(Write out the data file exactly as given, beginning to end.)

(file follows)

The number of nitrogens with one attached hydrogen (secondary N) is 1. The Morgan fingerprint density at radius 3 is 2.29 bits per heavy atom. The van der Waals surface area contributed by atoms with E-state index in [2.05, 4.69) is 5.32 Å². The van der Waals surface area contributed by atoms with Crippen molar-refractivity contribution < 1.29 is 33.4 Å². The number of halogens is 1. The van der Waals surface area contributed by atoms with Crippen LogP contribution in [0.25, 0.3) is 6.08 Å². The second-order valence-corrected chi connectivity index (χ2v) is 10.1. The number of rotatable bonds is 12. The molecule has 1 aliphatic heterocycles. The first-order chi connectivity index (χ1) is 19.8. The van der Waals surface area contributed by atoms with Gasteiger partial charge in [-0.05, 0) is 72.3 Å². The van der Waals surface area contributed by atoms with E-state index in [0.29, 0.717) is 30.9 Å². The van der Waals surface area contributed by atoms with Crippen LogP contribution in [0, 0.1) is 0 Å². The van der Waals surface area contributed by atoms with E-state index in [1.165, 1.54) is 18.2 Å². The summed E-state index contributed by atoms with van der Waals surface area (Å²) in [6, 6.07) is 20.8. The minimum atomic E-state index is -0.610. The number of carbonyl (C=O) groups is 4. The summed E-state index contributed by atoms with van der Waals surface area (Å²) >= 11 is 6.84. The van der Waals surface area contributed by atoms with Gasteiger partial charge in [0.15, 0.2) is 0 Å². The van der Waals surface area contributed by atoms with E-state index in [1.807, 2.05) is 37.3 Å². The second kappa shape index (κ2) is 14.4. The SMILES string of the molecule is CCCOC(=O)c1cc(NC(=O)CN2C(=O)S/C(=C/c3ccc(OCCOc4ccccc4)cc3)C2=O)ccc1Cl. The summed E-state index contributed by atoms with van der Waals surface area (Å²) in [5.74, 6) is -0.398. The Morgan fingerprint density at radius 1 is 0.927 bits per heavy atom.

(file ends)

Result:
The number of nitrogens with one attached hydrogen (secondary N) is 1. The Morgan fingerprint density at radius 3 is 2.29 bits per heavy atom. The van der Waals surface area contributed by atoms with E-state index in [2.05, 4.69) is 5.32 Å². The van der Waals surface area contributed by atoms with Crippen molar-refractivity contribution < 1.29 is 33.4 Å². The number of halogens is 1. The van der Waals surface area contributed by atoms with Crippen LogP contribution in [0.25, 0.3) is 6.08 Å². The second-order valence-corrected chi connectivity index (χ2v) is 10.1. The number of rotatable bonds is 12. The molecule has 1 aliphatic heterocycles. The first-order chi connectivity index (χ1) is 19.8. The van der Waals surface area contributed by atoms with Gasteiger partial charge in [-0.05, 0) is 72.3 Å². The van der Waals surface area contributed by atoms with E-state index in [0.29, 0.717) is 30.9 Å². The van der Waals surface area contributed by atoms with Crippen LogP contribution in [0, 0.1) is 0 Å². The van der Waals surface area contributed by atoms with E-state index in [1.165, 1.54) is 18.2 Å². The summed E-state index contributed by atoms with van der Waals surface area (Å²) in [6, 6.07) is 20.8. The minimum atomic E-state index is -0.610. The number of carbonyl (C=O) groups is 4. The summed E-state index contributed by atoms with van der Waals surface area (Å²) >= 11 is 6.84. The van der Waals surface area contributed by atoms with Gasteiger partial charge in [0.15, 0.2) is 0 Å². The van der Waals surface area contributed by atoms with E-state index in [1.807, 2.05) is 37.3 Å². The second kappa shape index (κ2) is 14.4. The SMILES string of the molecule is CCCOC(=O)c1cc(NC(=O)CN2C(=O)S/C(=C/c3ccc(OCCOc4ccccc4)cc3)C2=O)ccc1Cl. The summed E-state index contributed by atoms with van der Waals surface area (Å²) in [5.74, 6) is -0.398. The Morgan fingerprint density at radius 1 is 0.927 bits per heavy atom.